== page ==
July 7, 2009

"Just because 'actual malice' is a tough standard to meet doesn’t mean you aren’t in big trouble if someone meets it."

When the threat of a defamation suit really should scare a blogger.

23 comments:

MadisonMan said...

I followed the links, and the quote that stood out was that deposing Sarah Palin would be a very bloggable event. How true.

Invisible Man said...

I followed the links, and the quote that stood out was that deposing Sarah Palin would be a very bloggable event. How true.

Me thinks that the court transcriber would be the saddest person of all if that happened.

rhhardin said...

You can avoid actual malice by not having actual malice.

Aaron said...

rhhardin

actually not quite. "actual malice" includes a reckless disregard for the truth. Its one of those "code words" lawyers use.

Hoosier Daddy said...

I recall Bill Clinton sending some threatening letters to ABC over that 9/11 movie which didn't portray him in such a glowing manner. Yet that was a movie.

I'm not sure why by virture of being a public official, journalists/bloggers should be able to use the 1st Amendment as a shield to just make shit up about an elected official. I'm sorry but couching it as a 'rumor' just doesn't fly anymore, especially in light of the number of high profile outright fabrications that we've seen over the years.

rhhardin said...

Would a careful disregard for the truth be okay?

A studied disregard?

rhhardin said...

What are the acceptable kinds of disregard?

Aaron said...

rhhardin

Lol. Hard to say.

Aaron said...

Btw, i would love to find a link to a transcript or whatever, that contains the allegedly defamatory comments. so far i have seen only characterizations of them, not quotations.

lyssalovelyredhead said...

Hoosier wrote: "I'm not sure why by virture of being a public official, journalists/bloggers should be able to use the 1st Amendment as a shield to just make shit up about an elected official."

That is true, but I think that you've got to remember that we need to make sure that people can still ask questions and follow leads, so it's a really fine line, which doens't usually apply to statements about normal (non-public) figures. For example, even though I'm sure we agree that they're absurd, do you really want the folks that are questioning Obama's citizenship to literally be barred from blogging on the issue? (or, conversely, even those nutty Trig truthers should get to explore their theories without fearing that they will cross some poorly defined line).

It seems like we need to adjust the standard a little, so that statements that are demonstrably untrue are actionable (for example, the Palin makes rape victims pay for rape kits rumor, or that she is a super-creationist who thinks people and dinosaurs lived at the same time). But it's a difficult issue, either way.

Richard Fagin said...

We need to adjust the standard a lot. Even the term "actual malice" shoukd be changed becsause it confuses jurors into believing ill intent is required, when it is only necessary to prove reckless disregard for the truth. Just ask Bill Westmoreland.

It is no accident that the kind of "journalism" practiced these days followed N.Y. Times Co. v. Sullivan. If people couuld be more easily held liable for publishing out and out falsehoods concerning public figures, the problem suffered by the likes of Sarah Paling would be substantially reduced.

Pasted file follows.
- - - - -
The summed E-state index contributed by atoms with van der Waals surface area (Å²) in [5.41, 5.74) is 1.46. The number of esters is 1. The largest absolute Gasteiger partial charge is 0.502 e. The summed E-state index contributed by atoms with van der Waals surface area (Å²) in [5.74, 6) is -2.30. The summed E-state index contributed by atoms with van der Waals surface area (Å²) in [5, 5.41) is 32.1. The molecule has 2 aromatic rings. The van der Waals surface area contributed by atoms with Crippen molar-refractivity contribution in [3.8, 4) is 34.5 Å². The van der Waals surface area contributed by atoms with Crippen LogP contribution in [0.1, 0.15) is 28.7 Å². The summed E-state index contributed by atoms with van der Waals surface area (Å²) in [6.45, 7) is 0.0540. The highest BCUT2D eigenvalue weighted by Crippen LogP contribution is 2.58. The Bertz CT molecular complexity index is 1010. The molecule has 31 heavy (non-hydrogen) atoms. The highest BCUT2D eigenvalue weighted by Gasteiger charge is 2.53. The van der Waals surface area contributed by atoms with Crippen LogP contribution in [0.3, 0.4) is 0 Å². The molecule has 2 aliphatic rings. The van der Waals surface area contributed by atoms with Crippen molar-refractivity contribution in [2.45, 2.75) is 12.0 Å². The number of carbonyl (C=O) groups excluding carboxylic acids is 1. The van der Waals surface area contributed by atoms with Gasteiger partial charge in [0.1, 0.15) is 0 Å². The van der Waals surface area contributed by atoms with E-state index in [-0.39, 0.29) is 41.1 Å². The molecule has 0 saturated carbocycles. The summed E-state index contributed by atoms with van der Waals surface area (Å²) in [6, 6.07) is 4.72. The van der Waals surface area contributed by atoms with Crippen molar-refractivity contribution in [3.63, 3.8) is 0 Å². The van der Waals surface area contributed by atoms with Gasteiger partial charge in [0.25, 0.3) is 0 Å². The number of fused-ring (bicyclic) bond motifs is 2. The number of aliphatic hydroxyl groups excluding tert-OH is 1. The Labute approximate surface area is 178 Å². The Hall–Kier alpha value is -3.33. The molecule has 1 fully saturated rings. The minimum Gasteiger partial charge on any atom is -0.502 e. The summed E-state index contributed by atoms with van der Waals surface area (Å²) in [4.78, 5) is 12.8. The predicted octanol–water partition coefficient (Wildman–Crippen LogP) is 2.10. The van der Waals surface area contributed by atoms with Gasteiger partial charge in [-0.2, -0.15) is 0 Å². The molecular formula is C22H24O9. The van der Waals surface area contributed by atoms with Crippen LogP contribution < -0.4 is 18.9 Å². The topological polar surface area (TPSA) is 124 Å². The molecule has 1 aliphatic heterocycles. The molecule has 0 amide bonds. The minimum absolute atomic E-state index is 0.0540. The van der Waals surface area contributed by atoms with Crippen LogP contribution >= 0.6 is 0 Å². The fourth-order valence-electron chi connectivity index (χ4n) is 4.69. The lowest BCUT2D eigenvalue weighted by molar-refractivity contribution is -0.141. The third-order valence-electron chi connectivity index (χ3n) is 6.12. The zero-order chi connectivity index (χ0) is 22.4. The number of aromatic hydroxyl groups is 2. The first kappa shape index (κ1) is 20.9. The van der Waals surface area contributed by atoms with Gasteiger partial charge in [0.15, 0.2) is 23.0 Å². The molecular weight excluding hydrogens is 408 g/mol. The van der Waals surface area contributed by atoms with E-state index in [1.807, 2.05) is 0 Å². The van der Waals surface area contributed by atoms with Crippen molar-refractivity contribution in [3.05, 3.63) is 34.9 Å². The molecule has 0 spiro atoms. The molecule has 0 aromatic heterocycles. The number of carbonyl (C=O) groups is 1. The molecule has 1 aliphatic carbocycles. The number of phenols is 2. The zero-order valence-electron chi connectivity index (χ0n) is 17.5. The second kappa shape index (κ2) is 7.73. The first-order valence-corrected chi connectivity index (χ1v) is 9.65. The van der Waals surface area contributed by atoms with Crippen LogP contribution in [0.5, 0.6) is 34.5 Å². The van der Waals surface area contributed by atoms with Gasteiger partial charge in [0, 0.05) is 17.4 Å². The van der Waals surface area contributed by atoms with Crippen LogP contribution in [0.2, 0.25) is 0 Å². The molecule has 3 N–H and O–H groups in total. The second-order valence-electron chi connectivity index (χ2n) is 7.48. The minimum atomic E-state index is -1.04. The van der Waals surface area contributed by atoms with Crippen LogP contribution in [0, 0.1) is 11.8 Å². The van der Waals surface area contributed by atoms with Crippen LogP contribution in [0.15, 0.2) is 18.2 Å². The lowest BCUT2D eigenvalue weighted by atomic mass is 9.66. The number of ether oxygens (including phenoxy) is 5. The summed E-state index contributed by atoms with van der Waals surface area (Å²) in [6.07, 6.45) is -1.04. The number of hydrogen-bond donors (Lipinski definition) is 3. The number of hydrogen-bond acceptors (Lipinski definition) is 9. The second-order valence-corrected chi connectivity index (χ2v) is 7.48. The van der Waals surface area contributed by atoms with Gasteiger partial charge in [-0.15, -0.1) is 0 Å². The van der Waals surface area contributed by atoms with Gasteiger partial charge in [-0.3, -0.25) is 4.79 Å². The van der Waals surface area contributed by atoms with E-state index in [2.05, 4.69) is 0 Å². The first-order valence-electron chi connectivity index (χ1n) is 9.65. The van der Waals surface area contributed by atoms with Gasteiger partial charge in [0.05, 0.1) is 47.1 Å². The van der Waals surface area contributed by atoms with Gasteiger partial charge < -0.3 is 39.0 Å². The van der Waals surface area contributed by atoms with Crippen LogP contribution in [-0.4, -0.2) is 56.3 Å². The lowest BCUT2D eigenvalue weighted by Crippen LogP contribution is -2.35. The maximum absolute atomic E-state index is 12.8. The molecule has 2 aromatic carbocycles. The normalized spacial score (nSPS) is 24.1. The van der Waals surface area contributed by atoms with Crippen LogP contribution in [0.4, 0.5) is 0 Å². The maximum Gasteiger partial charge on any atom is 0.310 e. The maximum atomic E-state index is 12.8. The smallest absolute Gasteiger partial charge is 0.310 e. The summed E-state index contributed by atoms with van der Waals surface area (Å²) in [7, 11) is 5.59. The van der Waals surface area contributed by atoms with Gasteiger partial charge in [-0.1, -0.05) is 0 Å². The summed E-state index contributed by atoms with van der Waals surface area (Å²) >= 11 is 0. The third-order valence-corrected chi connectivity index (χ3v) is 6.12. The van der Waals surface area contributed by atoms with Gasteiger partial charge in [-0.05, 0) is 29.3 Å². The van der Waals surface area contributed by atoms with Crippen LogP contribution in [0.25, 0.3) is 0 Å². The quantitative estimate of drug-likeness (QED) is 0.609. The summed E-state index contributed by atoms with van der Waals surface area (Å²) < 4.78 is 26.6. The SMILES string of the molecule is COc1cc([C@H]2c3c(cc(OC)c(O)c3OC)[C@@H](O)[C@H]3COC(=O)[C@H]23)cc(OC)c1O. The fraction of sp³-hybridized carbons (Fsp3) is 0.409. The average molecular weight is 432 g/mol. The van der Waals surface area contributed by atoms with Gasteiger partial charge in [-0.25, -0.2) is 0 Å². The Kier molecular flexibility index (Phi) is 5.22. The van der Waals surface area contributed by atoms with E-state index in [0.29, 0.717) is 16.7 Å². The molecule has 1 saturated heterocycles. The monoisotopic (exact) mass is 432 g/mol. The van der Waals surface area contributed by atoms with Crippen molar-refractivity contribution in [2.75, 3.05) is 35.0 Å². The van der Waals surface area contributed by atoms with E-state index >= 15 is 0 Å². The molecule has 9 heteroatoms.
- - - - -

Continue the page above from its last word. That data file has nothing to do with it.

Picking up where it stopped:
Hoosier Daddy said...

That is true, but I think that you've got to remember that we need to make sure that people can still ask questions and follow leads, so it's a really fine line, which doens't usually apply to statements about normal (non-public) figures.

I guess for me I just question the veracity of anything I read anymore, especially so called 'rumors' and 'speculation'. Its an undeniable fact that there are numerous instances of MSM reports that were flat out fabrications solely for the purposes of being a hit piece. I mean it really has come to the journalistic equivalent of 'Do you still beat your wife?' I'm sorry but no public official should have have to be put in the position of giving such questions any hint of legitimacy by having to answer or do the no comment routine.

Floridan said...

Where were all you people when the Clintons were being accused of engineering the murders of Vince Foster, William Colby, Ron Brown, etc?

Jim said...

Aaron -

I refuse to do Moore the favor of linking to her blog so you can read the comments, but to paraphrase her she posted on Palin's resignation and said there were "rumors" that she was about to be indicted and that was why she was stepping down.

The problem for Moore is that the only "rumors" that were circulating started in depths of the Alaskan Democratic Party and perpetuated in such logic and truth vacuums like dKos and other fever swamps of the uber-crazed, have been floating around since 2002, and have never in any way had any substance to them. She knew that. She was flat out lying in yet another of her attempts to smear Palin.

As I said yesterday, I'm pretty positive that Moore wasn't the primary target of the defamation threat: it was actually aimed over her head to the Democratic Party which is using Moore as their front. It was a veiled threat to them that if they didn't back off, that Palin would file suit and then go digging in their discovery for every connection and communication that Moore had with the Democratic Party leadership with regard to spreading rumors about Palin.

Oligonicella said...

Aaron --

I don't really think it's all that much code. If you carelessly or purposefully disregard the truth that disproves whatever you want to spread, or learn that there is zero basis and so is fabrication, then do it anyway, that's malicious. Seems more like a formalized way of saying "Horse shit, you knew what you were doing regardless of your disclaimers."